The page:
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Insect Identification Key
Identify Insects in Michigan ... and beyond!

Flattened
Some insects are have flattened bodies. If an insect is viewed head-on, as shown in the illustration, a laterally flattened insect will be taller than it is wide and a dorsoventrally flattened insect will be wider than it is tall. Illustration credit: Leslie Mertz.

Your answer to the previous question was that your insect has a flattened body.

Is your insect flattened laterally?

If your insect is flattened laterally (from left side to right side), answer “yes.” To distinguish a laterally flattened insect from a dorsoventrally flattened insect, see the illustration at right.


Click one of the following:

Yes, my insect’s body is flattened laterally.

No, my insect’s body is not flattened laterally.


I would like to return to the start of this key.





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Unless noted otherwise, photographs on this website are the property of the photographers and may not be reused without written permission from the photographers. To obtain permission, email the photographers here. High-resolution versions of the photographs are available.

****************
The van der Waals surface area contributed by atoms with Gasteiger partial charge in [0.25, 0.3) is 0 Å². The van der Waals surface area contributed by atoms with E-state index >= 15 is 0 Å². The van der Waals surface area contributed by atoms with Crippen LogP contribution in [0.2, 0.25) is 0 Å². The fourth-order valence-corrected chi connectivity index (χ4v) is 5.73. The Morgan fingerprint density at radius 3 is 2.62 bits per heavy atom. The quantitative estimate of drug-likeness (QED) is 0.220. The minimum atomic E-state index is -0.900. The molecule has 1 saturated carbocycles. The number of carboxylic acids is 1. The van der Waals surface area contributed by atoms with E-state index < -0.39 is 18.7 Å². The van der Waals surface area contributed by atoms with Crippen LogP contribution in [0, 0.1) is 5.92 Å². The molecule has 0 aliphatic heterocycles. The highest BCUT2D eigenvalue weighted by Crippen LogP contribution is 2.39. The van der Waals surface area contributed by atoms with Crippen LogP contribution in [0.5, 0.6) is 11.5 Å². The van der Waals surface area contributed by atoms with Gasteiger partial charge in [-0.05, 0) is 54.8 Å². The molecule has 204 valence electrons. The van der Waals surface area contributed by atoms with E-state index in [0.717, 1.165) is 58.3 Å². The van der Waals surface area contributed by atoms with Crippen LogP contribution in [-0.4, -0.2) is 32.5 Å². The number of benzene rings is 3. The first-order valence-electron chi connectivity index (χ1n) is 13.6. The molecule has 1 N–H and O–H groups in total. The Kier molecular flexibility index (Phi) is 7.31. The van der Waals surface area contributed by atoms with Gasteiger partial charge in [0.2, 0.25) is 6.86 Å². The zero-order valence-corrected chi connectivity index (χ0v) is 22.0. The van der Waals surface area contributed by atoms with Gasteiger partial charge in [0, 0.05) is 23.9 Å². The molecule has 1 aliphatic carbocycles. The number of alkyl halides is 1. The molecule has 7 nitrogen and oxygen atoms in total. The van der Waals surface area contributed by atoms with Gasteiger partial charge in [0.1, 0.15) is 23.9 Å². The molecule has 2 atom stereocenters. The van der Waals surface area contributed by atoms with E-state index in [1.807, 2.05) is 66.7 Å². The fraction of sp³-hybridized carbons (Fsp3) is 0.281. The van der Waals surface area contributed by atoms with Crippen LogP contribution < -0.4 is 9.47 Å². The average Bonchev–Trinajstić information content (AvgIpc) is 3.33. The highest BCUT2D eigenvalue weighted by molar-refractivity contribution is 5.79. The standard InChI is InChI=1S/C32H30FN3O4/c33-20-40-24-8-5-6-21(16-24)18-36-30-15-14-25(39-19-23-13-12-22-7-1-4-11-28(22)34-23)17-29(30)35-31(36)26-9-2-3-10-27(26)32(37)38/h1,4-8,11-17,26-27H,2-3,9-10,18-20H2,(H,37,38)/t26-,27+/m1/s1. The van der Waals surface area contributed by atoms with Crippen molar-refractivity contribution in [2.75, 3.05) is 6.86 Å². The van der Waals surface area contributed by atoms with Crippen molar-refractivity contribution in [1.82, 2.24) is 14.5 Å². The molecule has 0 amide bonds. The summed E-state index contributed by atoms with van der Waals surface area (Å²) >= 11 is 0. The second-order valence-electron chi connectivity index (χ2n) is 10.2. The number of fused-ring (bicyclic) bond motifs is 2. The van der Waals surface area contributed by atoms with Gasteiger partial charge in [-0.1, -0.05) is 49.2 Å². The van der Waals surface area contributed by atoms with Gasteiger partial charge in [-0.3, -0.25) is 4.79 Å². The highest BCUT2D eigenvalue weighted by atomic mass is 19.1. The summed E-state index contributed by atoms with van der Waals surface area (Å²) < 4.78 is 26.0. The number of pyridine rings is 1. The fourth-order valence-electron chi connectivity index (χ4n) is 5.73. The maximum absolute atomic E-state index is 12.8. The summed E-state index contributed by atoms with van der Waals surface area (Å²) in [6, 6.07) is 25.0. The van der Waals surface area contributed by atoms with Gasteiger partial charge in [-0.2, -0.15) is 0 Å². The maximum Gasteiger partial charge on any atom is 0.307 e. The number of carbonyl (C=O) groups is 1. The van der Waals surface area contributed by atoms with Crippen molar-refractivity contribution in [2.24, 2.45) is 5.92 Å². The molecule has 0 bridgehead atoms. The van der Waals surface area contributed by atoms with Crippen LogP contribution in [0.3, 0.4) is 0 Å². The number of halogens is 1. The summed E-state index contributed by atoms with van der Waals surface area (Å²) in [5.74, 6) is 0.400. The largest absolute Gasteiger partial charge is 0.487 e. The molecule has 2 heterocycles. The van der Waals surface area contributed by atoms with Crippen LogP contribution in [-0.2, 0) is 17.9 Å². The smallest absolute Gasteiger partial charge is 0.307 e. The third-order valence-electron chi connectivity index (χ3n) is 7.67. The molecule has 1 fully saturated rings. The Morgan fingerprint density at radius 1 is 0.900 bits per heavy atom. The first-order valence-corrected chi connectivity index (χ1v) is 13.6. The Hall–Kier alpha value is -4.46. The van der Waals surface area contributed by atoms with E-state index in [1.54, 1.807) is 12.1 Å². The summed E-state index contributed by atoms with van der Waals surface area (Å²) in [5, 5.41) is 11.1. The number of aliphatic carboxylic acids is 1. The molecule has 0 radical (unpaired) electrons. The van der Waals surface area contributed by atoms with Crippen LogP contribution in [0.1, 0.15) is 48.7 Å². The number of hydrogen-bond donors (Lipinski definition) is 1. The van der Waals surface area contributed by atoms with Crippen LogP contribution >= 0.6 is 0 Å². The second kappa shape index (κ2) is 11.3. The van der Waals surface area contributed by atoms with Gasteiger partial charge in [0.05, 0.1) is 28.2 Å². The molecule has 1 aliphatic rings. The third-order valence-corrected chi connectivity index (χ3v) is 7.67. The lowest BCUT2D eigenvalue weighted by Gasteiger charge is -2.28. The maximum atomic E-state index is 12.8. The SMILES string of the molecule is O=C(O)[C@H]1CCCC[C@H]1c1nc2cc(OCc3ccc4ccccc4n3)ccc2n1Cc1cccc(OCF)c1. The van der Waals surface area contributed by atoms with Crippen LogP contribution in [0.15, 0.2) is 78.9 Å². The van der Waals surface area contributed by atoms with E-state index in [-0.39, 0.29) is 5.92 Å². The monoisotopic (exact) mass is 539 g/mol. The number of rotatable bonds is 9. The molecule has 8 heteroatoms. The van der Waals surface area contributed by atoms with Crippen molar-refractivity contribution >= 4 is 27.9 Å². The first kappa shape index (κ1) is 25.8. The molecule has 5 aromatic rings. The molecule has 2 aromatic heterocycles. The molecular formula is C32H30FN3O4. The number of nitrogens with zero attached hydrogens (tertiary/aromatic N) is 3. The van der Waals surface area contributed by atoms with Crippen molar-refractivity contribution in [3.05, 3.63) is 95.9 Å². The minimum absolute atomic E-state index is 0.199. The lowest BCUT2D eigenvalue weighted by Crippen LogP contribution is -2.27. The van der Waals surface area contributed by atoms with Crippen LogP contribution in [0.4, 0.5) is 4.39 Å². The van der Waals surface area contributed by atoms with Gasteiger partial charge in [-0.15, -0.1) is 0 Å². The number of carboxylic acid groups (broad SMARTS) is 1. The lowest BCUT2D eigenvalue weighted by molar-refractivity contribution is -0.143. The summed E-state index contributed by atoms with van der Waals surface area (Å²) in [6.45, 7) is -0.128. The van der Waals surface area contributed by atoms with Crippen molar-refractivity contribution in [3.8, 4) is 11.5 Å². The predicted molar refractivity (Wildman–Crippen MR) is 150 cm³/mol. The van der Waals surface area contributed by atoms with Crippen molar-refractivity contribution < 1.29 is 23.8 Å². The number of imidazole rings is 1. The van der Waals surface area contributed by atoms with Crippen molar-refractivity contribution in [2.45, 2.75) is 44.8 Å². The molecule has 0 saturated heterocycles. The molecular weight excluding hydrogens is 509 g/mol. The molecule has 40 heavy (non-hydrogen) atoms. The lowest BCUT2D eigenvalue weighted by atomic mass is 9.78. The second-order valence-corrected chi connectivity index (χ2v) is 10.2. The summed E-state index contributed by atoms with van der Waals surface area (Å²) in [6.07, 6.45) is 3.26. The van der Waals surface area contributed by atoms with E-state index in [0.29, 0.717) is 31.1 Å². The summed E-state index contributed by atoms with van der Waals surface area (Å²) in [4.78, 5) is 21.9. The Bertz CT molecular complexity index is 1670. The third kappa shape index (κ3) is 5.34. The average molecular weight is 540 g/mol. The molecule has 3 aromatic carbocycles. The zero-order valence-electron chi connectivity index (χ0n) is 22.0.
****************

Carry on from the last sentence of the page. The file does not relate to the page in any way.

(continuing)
Photos at the top of this website are (from left to right): potato beetle (Leptinotarsa decemlineata) — photo credit: Scott Bauer, U.S. Department of Agriculture; ebony jewelwing (Calopteryx maculata)— photo credit: U.S. Fish and Wildlife Service; sweat bee (Agapostemon splendens) — photo credit: Natalie Allen and Stephanie Kolski, U.S. Geological Survey; preying mantis, monarch butterfly (Danaus plexippus), hellgrammite (aka toe biter) larva and eyed click beetle (Alaus oculatus) — photo credit: Leslie Mertz, DailyGraceCards.com; Halloween pennant (Celithemis eponina) — photo credit: Kay Meng, U.S. Fish and Wildlife Service.

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